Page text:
Recently, the Washington Post revealed the multiple connections of one Linda Chavez; her husband, Christopher Gersten; and her sons, Pablo and David Gersten, in a number of 501(c)(3) nonprofits and political action committees (PACs). Chavez and the Gerstens drew multiple salaries for themselves and often delivered little in the way of program resources to constituents or, in the case of PACs, their intended political beneficiaries. It is a story of the well-connected taking care of themselves, but hardly those they claim to serve.
This Linda Chavez is not the AFL-CIO’s vice president, Linda Chavez-Thompson, but rather the longtime conservative activist and Fox News pundit. Burnished by her past as a Democrat and a former labor activist as well as a close aide to Al Shanker of the American Federation of Teachers, this Chavez has well more than a dozen conservative nonprofits for which she works or sits on a board of directors or advisory board. In addition to her Fox News stints, the public knows Chavez as the staff director at the U.S. Civil Rights Commission for President Ronald Reagan and as President George W. Bush’s onetime nominee as Secretary of Labor until it was discovered that she housed and employed an undocumented immigrant. Or maybe they remember her invective- and innuendo-filled run for the Maryland Senate seat now held by Barbara Mikulski.
The Post discovered that Chavez and her family had turned their constellation of nonprofits into a family business of sorts, collecting moderate salaries at several of these organizations to add up to a tidy sum and a comfortable living (the Post didn’t reveal what Chavez made from her Fox News gigs or her husband’s total income or her kids’ lawyer salaries). Over the past five years, Chavez’s four PACs (the Republican Issues Committee, the Latino Alliance, Stop Union Political Abuse, and the Pro-Life Campaign Committee) have paid her husband and sons $261,000 while delivering relatively little in the way of results: in one case, only 1 percent of revenue, to their programs. The Post didn’t note that she is or has recently been a compensated board member of Greyhound Lines, ABM Industries, and Pilgrim’s Pride.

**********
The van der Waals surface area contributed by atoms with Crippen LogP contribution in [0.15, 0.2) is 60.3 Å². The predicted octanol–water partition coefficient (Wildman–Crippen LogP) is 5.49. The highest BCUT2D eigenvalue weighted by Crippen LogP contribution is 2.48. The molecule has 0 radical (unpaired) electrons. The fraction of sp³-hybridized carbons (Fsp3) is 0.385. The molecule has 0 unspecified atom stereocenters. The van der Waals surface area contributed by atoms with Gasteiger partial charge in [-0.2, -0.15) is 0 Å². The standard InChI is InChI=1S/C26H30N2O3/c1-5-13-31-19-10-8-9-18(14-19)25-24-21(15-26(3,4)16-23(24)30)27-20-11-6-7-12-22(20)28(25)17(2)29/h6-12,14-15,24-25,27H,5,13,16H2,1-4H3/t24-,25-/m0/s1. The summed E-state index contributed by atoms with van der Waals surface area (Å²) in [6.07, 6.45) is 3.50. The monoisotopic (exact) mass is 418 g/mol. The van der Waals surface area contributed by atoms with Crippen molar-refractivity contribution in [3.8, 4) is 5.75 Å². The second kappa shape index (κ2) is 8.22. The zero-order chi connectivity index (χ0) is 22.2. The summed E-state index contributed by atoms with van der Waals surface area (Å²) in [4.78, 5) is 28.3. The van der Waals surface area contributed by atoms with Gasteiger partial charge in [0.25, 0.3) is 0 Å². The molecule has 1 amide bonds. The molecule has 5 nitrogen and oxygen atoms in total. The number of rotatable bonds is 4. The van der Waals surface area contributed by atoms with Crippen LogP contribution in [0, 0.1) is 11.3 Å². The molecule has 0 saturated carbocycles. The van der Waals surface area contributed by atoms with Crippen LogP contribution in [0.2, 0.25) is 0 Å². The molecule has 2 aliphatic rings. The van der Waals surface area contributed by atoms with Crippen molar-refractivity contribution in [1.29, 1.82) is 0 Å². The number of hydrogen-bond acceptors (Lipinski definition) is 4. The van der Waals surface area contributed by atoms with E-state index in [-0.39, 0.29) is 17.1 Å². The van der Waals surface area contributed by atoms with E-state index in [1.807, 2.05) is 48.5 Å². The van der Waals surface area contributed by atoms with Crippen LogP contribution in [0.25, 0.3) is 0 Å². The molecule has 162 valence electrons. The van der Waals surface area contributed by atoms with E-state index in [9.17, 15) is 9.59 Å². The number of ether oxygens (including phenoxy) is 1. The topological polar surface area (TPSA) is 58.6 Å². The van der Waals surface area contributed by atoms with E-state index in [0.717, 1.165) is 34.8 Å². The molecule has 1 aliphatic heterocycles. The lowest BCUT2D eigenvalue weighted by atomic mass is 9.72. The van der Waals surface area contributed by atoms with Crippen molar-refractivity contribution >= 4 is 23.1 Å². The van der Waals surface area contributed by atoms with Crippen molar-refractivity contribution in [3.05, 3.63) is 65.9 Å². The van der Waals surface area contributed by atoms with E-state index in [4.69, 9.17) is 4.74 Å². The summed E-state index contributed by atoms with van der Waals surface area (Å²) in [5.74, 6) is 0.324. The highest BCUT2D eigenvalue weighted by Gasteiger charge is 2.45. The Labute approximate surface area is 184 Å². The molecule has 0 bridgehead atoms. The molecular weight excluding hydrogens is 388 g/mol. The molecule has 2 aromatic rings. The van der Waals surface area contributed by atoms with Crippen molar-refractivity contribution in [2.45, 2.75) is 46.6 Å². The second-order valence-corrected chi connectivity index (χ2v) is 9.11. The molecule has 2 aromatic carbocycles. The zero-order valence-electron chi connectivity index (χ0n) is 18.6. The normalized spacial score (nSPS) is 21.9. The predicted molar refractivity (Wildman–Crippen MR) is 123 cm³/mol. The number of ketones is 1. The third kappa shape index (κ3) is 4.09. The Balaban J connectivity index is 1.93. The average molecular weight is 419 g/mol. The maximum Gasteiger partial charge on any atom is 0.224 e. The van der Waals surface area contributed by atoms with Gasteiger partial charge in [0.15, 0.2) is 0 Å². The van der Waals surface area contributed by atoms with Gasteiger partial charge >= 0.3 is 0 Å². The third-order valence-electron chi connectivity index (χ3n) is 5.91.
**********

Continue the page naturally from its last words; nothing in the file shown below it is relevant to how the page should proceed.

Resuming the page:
Chavez herself heads the Center for Equal Opportunity (CEO), a 501(c)(3), which in 2004 paid her $70,000, though her salary was higher in previous years—as much as $136,000. Son David got another $83,000 as the Center’s vice president of development, and Chavez’s husband, Christopher, got $64,000 from the nonprofit Institute for Religious Values. The Center operates with a mission similar to that of Ward Connerly’s American Civil Rights Institute, calling for a color-blind society, and end to affirmative action, no assistance based on one’s race, creed or color, and rapid-fire assimilation of non-English-speaking immigrants into American society. Fighting for these causes continues Chavez’s work from years ago, when she was among one of the executive directors of U.S. English, the nonprofit founded by California state senator S.I. Hayakawa to make English the official national language of the nation. Besides running CEO, she also heads what appears to be a CEO affiliate called the Institute for Research in English Acquisition and Development (READ), apparently dedicated to promoting English immersion and that discourages bilingual education.
In the Post article, Chavez was pretty nonchalant about the fact that her family has earned a living from PACs and nonprofits that deliver relatively little, attributing the winnings to the challenges of raising money. Her argument: If they all marched over to Wall Street—assuming that someone would employ them—they could make a lot more money in business than by skimming salaries from tax-exempt organizations.
But Chavez has been a mainstay among conservative nonprofits, and her family business has included some of the nation’s highest-profile right-wing avatars. Chavez and her family, for example, also run One Nation Indivisible, the political 501(c)(4) arm of the Center for Equal Opportunity, with occasional indications of small payments to Gersten in its otherwise opaque 990 filings.
And that’s just the beginning of the right-wing connections. Along with Reagan-era Attorney General Edwin Meese, Judge Robert Bork, and Kenneth Starr, Chavez is a member of the policy board of the American Civil Rights Union, an organization fighting against the “outrages” of the American Civil Liberties Union. At the Independent Women’s Forum, she sits on the board with Lynne Cheney, wife of Vice President Dick Cheney, and Wendy Gramm, wife of former Texas Republican Senator Phil Gramm. Chavez also sits on the national advisory board with the likes of Secretary of Labor Elaine Chao (formerly head of the United Way of America), conservative screed author Laura Ingraham, and Abigail Thernstrom of the Manhattan Institute (who also sits on the board of Chavez’s CEO). Chavez was and may still be a member of the Capital Research Center’s national advisory committee, where Ed Meese, among others, serves on the board. With Thernstrom, Heather MacDonald, and Ken Starr, she’s also on the policy board of the Center for the American Experiment.